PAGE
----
one guide is attached with 3 readings. Tutor needs to choose only 1. Critical Response Papers: Tutor is required to write 3 Critical Response Papers throughout the term. Each paper should be about 1000 words, 12 size font Times New Roman, double-spaced, with a reference list. responding to/reflecting on 1 of the assigned readings before the respective due date.  must include a summary of the reading they are discussing and explain the key concept(s) the author is bringing up (racism, capitalism, the double-bind, intersectionality, white-saviour complex, commodity fetishism, gender binary, etc.). The main topic/issue should be fully explained in the paper with specific reference to the reading, including examples and direct quotes for support. Additionally, students must offer their own reflection on the readings pulling from their own experience and/or knowledge and explain why the material is relevant/significant to them.
one guide is attached with 3 readings. Tutor needs to choose only 1. Critical Response Papers: Tutor is required to write 3 Critical Response Papers throughout the term. Each paper should be about 1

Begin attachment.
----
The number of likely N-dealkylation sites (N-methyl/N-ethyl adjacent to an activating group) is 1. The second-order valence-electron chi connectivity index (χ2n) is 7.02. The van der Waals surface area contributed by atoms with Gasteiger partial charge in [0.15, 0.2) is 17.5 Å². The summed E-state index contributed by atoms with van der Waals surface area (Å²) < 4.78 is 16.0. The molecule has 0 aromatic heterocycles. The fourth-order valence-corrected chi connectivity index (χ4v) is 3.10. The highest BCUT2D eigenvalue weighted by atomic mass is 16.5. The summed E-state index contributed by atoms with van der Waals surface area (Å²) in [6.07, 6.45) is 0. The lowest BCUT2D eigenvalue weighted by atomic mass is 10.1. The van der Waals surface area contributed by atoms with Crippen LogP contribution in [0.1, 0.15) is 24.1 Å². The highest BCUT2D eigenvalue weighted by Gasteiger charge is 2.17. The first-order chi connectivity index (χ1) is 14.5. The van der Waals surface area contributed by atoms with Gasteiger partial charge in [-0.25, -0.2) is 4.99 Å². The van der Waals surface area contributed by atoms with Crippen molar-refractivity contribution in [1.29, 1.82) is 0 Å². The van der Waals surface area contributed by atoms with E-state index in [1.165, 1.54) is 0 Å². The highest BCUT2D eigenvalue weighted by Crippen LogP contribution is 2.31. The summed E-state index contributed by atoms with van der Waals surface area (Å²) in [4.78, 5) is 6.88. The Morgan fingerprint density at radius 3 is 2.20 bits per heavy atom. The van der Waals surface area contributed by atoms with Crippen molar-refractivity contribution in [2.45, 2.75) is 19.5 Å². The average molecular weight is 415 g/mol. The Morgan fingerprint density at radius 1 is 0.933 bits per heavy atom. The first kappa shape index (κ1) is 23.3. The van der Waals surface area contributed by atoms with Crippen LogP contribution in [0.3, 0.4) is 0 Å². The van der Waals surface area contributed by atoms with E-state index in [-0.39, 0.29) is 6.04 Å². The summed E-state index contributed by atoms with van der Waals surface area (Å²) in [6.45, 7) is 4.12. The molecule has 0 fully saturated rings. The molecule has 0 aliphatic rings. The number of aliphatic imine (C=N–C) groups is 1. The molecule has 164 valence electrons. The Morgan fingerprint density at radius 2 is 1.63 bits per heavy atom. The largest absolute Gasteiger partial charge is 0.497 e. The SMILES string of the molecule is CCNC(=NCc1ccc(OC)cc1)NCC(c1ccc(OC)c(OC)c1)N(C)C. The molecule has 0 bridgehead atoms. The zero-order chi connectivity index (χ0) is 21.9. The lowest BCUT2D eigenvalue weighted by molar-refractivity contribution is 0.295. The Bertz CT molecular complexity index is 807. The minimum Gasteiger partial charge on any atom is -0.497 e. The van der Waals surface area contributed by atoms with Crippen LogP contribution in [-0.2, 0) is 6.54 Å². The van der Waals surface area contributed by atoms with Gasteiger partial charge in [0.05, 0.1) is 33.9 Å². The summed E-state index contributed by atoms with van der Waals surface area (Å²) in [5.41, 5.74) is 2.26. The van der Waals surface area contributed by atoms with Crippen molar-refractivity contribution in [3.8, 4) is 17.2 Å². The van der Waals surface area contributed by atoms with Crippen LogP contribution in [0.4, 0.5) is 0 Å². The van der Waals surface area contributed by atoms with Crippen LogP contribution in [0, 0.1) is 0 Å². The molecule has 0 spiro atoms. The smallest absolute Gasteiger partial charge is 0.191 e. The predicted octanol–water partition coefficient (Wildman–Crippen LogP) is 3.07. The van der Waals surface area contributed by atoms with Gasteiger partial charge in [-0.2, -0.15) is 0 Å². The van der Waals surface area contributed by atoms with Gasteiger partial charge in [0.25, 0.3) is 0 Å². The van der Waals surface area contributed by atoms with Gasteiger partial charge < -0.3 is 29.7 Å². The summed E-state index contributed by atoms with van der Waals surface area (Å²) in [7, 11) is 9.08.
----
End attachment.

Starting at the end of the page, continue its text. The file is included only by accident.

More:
Critical Response Paper Guide Assignment Basics Structure: 3-4 pages double -spaced of content (around 1000 words) Font: Times New Roman style (12 -point size) Formatting: APA Frequently Asked Questions Question: Can I use first -person language/point of view (“I”)? Answer: Absolutely! Especiall y when it comes to the reflection portion of the assignment, students are encouraged to pull from their own experiences. It is also a great way to recognize one’s own subjectivity in relation to the material. Question: Can I use outside materials? Answer : Yes, you can. However, you are only required to include 1 of the readings from the course. Additionally, if you do choose to use outside material, you must make sure it is an academic source, typically obtained through the online library database. Ques tion: What is included on a title page? Answer: The title pages must have the following information: the assignment (title of the assignment), student’s name and student number, course name and code, the instructor’s name and the date. Question: Do I have to write an introduction and conclusion for the paper? Answer: No. Just a few sentences at the beginning of the paper and end of the paper will suffice. You do not need to include a formal paragraph introducing or concluding the paper. What is a “Critical Response Paper”? In this class, a critical response paper is a form of assignment that responds to another’s work and builds upon it using one’s own analysis and positionality. It is assigned to gauge student’s understanding of cours e materials, challenge them to think critically about the material, and encourage them to relate to the material. In this class, the critical response paper is separated into 3 sections: Introduction/Summary This is the section in which you identify the reading (include the title) and introduce the author/authors to your reader. Summarize the key arguments of the readings on a broader scale ; what are they saying and why is it important? Analysis/Integration This is the section in which you demonstrate that you have/are t hinking critically about the material . You identify which key terms or concepts are brought up in the reading . What does the author say about the term/concept and/or what are they challenging ? The readings become your “evidence”/support of this correlation. Use quotes and/or examples from th e reading to show that you clearly understand what the author is saying about said issue/term/topic/concept. Be specific ! Reflection/Conclusion This is the section in which you are personally responding to the readings. To be clear, you are not reviewing the material . You are reacting to one of the readings and relating it to your own life. You are just meant to engage with the material and demonstrate your own insight. What stood out for you and why? Did it change your perception or knowledge? How has this material impacted the way you see things now and/or will see things from now on?